Prominent cardiologist highlights toll of menthol cigarettes, flavored cigars on family, patients

DALLAS, October 30, 2023 — Urgent action is needed from the Food and Drug Administration (FDA) to end the sale of menthol cigarettes and all flavored cigars to halt the damage being done to families and communities, according to cardiologist Jorge F. Saucedo, MD, MBA, FAHA.

Saucedo, a member of the American Heart Association’s Board of Directors, published an opinion column in La Opinión urging the FDA to finalize strong regulations to prevent the sale of these deadly products.

“Tobacco companies have spent millions of dollars to build trust and confidence within the Hispanic/Latino community so they can sell hazardous products that threaten the health of our families and communities,” said Saucedo in his column. “As a result, too many families like mine have been devastated by tobacco use and nicotine addiction. Menthol cigarettes and flavored cigars have done untold damage to the health of our families and communities – the FDA should remove these products from the market without delay.”

Last month, the FDA sent rules that would end the sale of menthol cigarettes and flavored cigars to the White House for final regulatory review. This followed a lengthy rulemaking process during which the American Heart Association and numerous other public health groups strongly urged the agency to quickly issue final rules and remove these harmful products from the market.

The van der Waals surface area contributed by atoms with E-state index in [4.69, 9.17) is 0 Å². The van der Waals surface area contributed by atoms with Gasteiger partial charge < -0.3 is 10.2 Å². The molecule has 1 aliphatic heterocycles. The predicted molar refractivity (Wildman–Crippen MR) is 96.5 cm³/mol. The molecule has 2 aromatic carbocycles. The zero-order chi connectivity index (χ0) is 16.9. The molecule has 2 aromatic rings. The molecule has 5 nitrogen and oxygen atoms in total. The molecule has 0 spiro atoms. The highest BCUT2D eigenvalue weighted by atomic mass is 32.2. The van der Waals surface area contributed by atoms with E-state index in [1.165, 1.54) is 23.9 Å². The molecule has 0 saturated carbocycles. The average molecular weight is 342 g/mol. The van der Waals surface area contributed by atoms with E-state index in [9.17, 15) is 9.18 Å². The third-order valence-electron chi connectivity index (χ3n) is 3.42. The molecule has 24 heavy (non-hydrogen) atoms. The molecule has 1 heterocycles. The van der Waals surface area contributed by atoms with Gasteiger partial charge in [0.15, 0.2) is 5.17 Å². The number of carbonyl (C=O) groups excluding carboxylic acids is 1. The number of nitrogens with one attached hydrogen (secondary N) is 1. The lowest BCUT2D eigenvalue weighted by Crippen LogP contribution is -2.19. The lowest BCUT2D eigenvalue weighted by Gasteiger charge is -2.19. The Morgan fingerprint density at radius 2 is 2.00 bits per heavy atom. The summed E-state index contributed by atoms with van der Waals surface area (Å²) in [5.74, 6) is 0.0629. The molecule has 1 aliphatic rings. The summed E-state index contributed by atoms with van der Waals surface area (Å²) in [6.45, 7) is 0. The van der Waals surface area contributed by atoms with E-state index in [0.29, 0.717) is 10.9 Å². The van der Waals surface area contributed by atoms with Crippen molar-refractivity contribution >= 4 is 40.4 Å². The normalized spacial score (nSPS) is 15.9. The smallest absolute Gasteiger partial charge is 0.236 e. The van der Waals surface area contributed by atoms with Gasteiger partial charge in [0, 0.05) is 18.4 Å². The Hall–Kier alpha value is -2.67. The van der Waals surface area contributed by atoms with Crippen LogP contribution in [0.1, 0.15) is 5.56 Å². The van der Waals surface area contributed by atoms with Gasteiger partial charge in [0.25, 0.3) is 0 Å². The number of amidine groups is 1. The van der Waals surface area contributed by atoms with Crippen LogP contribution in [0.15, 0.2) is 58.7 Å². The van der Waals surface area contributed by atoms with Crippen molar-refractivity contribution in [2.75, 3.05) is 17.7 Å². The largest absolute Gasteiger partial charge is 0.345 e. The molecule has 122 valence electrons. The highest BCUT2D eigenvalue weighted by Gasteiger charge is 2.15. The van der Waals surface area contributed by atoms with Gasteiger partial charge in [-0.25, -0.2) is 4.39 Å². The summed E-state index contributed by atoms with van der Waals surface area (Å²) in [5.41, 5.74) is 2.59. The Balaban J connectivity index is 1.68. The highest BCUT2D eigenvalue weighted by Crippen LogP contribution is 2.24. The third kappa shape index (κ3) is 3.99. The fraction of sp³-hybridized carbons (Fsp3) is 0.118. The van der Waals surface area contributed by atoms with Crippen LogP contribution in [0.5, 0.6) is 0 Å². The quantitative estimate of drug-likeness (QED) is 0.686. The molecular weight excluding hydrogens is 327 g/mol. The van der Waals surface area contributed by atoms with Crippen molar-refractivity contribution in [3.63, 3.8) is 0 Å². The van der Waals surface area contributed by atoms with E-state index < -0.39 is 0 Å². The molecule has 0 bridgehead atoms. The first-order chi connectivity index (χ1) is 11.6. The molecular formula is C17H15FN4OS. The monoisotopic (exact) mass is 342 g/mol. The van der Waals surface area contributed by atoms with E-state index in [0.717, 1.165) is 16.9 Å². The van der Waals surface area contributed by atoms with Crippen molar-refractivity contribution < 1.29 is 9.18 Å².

Big Tobacco has long targeted communities of color and youth with menthol and other flavored products. In the column, Saucedo notes the history of tobacco companies seeking out Hispanic/Latino populations saying, “The tobacco industry began targeting Hispanic/Latino communities with marketing initiatives as early as the 1970s. Internal tobacco company documents noted that the Hispanic/Latino market was ‘brand loyal,’ ‘lucrative,’ ‘easy to reach’ and ‘undermarketed.’” He also outlines other sinister tactics in the industry’s toolbox, such as academic scholarships for young Latinos, corporate sponsorships of cultural events and financial contributions to political causes to “position themselves as allies of Hispanic/Latino people.”

Saucedo writes, “We can’t bring back the people we’ve lost, but we can fight to prevent further suffering and death” if the administration delivers on its promise to take menthol cigarettes and flavored cigars off the market once and for all.

Spanish News Release


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